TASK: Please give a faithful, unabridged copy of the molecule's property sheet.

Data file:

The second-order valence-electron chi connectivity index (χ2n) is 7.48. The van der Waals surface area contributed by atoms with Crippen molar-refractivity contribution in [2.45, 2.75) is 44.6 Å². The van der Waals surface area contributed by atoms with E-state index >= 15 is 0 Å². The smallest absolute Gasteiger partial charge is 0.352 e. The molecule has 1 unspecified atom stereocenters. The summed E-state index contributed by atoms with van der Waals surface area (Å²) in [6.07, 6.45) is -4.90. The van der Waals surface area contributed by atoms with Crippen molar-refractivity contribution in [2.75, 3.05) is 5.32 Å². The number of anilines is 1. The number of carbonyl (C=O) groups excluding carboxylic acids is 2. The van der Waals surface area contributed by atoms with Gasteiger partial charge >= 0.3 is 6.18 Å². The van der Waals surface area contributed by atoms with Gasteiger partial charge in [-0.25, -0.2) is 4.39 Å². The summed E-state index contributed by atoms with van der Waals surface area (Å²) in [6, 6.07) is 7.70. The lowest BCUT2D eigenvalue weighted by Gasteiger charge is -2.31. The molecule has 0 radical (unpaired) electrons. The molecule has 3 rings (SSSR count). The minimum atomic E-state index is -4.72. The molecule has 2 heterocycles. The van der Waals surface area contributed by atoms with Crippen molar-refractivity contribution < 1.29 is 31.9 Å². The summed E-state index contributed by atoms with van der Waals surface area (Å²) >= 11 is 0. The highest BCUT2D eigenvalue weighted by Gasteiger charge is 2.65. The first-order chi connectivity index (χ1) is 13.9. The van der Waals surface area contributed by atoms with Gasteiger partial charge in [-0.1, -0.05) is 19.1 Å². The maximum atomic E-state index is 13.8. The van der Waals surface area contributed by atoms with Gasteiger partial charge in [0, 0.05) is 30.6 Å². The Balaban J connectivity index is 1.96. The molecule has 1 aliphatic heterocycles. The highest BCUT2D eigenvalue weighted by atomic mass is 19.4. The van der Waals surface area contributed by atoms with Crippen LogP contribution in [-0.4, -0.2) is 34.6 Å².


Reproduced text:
The second-order valence-electron chi connectivity index (χ2n) is 7.48. The van der Waals surface area contributed by atoms with Crippen molar-refractivity contribution in [2.45, 2.75) is 44.6 Å². The van der Waals surface area contributed by atoms with E-state index >= 15 is 0 Å². The smallest absolute Gasteiger partial charge is 0.352 e. The molecule has 1 unspecified atom stereocenters. The summed E-state index contributed by atoms with van der Waals surface area (Å²) in [6.07, 6.45) is -4.90. The van der Waals surface area contributed by atoms with Crippen molar-refractivity contribution in [2.75, 3.05) is 5.32 Å². The number of anilines is 1. The number of carbonyl (C=O) groups excluding carboxylic acids is 2. The van der Waals surface area contributed by atoms with Gasteiger partial charge >= 0.3 is 6.18 Å². The van der Waals surface area contributed by atoms with Gasteiger partial charge in [-0.25, -0.2) is 4.39 Å². The summed E-state index contributed by atoms with van der Waals surface area (Å²) in [6, 6.07) is 7.70. The lowest BCUT2D eigenvalue weighted by Gasteiger charge is -2.31. The molecule has 0 radical (unpaired) electrons. The molecule has 3 rings (SSSR count). The minimum atomic E-state index is -4.72. The molecule has 2 heterocycles. The van der Waals surface area contributed by atoms with Crippen molar-refractivity contribution < 1.29 is 31.9 Å². The summed E-state index contributed by atoms with van der Waals surface area (Å²) >= 11 is 0. The highest BCUT2D eigenvalue weighted by Gasteiger charge is 2.65. The first-order chi connectivity index (χ1) is 13.9. The van der Waals surface area contributed by atoms with Gasteiger partial charge in [-0.1, -0.05) is 19.1 Å². The maximum atomic E-state index is 13.8. The van der Waals surface area contributed by atoms with Gasteiger partial charge in [0, 0.05) is 30.6 Å². The Balaban J connectivity index is 1.96. The molecule has 1 aliphatic heterocycles. The highest BCUT2D eigenvalue weighted by atomic mass is 19.4. The van der Waals surface area contributed by atoms with Crippen LogP contribution in [-0.4, -0.2) is 34.6 Å².